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Stablepharma edges closer to fridge-free Td vaccine

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Stablepharma CEO, Özgür Tuncer

A biotech company working to eliminate the vaccine cold chain has revealed some promising results from its Tetanus-diphtheria (Td) research programme.

Stablepharma has successfully demonstrated that its reformulated Td vaccine remains stable at 45°c for up to 10 months.

Td-StablevaX-M is a pre-filled disposable syringe containing a dry, stabilised Td vaccine that is injected after rehydration.

The product is a reformulation of Bul Bio’s Tetadif Td vaccine – one of five World Health Organization (WHO) pre-qualified Td vaccines.

Arcadio G. de Castro PhD, Chief Scientific Officer, Stablepharma, explained:

“We have evaluated adjuvant and toxoid integrity as well as in vivo potency.

“Potency tests were carried out under a fully qualified quality system following Pharmacopeia guidelines, and involved evaluation of the protection confered to animals by the vaccine against a lethal dose of the tetanus and diptheria toxins.

“The potency tests are the same as those used for batch release of commercial liquid vaccine, which under the same conditions, were found to completely lose effectiveness”.

Stablevax CEO and executive chairman, Özgür Tuncer, said:

“These results clearly demonstrated that a commercial fridge-free Td vaccine is now within our reach.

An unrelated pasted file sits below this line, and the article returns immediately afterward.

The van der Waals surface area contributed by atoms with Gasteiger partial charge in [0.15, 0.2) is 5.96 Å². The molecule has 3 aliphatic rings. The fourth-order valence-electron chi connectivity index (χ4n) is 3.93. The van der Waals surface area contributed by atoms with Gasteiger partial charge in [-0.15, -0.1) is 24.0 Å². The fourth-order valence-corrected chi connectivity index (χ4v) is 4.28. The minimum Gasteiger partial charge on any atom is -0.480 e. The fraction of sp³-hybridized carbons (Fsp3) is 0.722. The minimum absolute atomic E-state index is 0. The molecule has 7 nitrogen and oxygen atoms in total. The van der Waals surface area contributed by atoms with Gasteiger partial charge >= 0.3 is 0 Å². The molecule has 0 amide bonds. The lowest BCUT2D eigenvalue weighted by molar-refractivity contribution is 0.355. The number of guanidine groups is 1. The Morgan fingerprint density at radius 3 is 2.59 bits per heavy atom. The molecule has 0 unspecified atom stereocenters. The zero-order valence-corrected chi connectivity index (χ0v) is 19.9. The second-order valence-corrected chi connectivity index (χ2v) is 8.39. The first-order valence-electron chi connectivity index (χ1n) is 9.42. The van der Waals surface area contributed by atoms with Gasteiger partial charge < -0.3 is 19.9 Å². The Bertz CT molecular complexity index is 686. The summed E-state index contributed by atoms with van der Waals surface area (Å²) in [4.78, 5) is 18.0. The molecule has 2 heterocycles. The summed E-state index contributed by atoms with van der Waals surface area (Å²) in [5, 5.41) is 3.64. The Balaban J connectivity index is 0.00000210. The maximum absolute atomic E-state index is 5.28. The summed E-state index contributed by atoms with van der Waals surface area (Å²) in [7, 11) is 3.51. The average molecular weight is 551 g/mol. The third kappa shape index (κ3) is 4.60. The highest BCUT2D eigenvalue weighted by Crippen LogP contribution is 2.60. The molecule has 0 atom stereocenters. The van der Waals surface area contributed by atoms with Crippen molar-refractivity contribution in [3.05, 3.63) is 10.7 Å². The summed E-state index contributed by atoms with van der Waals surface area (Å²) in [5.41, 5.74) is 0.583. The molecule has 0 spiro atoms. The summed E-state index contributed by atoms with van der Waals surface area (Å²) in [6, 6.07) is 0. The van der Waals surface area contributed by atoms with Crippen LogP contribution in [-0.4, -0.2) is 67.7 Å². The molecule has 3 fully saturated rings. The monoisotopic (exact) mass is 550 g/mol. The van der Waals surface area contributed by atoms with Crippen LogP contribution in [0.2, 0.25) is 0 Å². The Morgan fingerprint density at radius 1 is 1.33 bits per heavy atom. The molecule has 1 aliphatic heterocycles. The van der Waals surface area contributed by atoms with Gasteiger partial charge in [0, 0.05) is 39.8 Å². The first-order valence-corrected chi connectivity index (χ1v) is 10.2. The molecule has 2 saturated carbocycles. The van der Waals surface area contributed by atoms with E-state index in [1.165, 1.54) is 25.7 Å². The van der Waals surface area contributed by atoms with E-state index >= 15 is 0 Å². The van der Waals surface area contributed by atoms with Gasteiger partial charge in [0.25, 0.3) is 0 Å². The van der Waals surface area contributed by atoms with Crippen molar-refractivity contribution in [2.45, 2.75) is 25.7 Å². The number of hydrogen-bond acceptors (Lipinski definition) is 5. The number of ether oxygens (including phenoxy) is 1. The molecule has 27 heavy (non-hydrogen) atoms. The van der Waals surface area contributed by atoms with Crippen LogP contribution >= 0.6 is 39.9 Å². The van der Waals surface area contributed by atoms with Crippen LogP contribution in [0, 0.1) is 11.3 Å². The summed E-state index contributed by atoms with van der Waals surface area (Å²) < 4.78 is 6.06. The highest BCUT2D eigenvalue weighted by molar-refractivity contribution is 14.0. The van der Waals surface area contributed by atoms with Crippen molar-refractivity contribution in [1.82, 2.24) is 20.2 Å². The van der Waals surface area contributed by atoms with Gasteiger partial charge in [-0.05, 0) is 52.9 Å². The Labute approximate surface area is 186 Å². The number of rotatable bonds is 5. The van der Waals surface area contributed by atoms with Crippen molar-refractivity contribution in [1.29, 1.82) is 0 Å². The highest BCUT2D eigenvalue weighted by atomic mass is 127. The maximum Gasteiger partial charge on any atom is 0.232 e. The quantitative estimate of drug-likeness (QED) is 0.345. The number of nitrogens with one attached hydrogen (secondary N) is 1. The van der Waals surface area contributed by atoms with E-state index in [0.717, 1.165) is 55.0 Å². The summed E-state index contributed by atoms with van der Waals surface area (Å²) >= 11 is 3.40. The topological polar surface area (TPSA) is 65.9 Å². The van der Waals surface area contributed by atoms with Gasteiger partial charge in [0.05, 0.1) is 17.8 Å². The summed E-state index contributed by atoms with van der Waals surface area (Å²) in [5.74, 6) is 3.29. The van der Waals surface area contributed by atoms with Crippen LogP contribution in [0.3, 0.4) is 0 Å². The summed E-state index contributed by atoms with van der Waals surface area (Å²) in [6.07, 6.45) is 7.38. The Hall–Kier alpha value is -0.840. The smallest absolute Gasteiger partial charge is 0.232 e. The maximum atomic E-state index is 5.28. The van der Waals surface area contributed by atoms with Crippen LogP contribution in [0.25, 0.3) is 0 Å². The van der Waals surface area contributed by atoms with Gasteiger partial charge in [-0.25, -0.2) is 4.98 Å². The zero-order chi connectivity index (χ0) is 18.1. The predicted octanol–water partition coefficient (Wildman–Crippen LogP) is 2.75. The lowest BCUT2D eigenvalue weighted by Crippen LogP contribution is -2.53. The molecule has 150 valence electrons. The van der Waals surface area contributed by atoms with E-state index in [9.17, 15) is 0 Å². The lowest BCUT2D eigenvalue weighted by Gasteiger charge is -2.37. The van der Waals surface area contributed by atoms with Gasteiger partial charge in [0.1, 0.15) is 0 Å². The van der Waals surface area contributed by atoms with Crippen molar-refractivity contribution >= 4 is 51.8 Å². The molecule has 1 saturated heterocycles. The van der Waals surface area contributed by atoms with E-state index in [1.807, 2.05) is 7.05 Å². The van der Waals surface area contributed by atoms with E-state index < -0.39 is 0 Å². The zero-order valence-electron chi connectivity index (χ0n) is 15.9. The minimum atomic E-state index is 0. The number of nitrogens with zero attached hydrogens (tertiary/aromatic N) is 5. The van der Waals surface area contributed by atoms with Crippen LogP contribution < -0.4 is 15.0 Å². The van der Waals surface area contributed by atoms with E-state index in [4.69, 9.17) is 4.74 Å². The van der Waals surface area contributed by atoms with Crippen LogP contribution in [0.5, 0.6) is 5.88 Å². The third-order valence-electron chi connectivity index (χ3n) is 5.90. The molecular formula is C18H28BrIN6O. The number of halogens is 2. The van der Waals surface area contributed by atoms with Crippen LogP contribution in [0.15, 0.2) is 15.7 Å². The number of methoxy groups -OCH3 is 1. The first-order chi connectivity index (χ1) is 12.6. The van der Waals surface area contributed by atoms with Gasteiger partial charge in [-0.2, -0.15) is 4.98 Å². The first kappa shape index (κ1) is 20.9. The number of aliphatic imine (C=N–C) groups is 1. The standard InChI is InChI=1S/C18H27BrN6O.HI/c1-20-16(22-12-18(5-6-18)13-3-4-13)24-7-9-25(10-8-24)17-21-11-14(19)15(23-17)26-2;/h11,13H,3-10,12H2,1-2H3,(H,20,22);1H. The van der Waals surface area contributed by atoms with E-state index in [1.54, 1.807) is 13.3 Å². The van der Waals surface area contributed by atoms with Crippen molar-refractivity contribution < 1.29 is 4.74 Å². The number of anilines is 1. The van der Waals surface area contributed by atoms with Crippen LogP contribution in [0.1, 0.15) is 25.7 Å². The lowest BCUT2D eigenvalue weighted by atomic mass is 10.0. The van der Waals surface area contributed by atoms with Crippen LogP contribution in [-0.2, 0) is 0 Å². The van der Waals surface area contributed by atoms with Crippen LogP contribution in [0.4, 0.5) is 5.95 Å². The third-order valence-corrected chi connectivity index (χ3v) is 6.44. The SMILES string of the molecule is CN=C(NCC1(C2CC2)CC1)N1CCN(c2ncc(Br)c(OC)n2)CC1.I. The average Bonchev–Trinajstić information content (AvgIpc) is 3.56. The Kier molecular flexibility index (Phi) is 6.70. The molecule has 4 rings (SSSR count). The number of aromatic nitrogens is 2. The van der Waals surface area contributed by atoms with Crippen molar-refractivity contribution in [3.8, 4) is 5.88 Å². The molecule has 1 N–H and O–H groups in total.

“We are moving forward with the development of our first fridge-free vaccine StablevaX-Td, in collaboration with our partners.”

Stablevax technology harnesses the Resurrection Plant, which is adapted to desert life and can survive for years at a time without water.

Vaccines not reliant on the cold chain would be particularly beneficial in warmer countries within the developing world.

Tuncer said:

“By eliminating the need for the cold-chain, fridge-free vaccines could result in health economic savings of up to $100 per patient in low income countries – this in itself is a huge incentive for us to progress our technology with our partners.”

Stablepharma is also working alongside the University of Strathclyde on mRNA stabilisation for Covid-19 vaccines.

In October, Tuncer told Health Tech World that Stablevax technology could be applied to more than 60 vaccines available today.

The CEO said at the time:

“If we can just show the world that we can create a vaccine that’s thermo stable and it’s picked up by likes of Pfizer and Moderna – that would be a massive step for the world.

“But we don’t want to stop there. Covid is just a recent addition to our portfolio of infectious diseases, if you will. But there’s so much more that’s killing people all around the world.”

The WHO estimates that up to 50 per cent of the world’s vaccine supply is wasted each year, in large part due to flaws in the cold chain.

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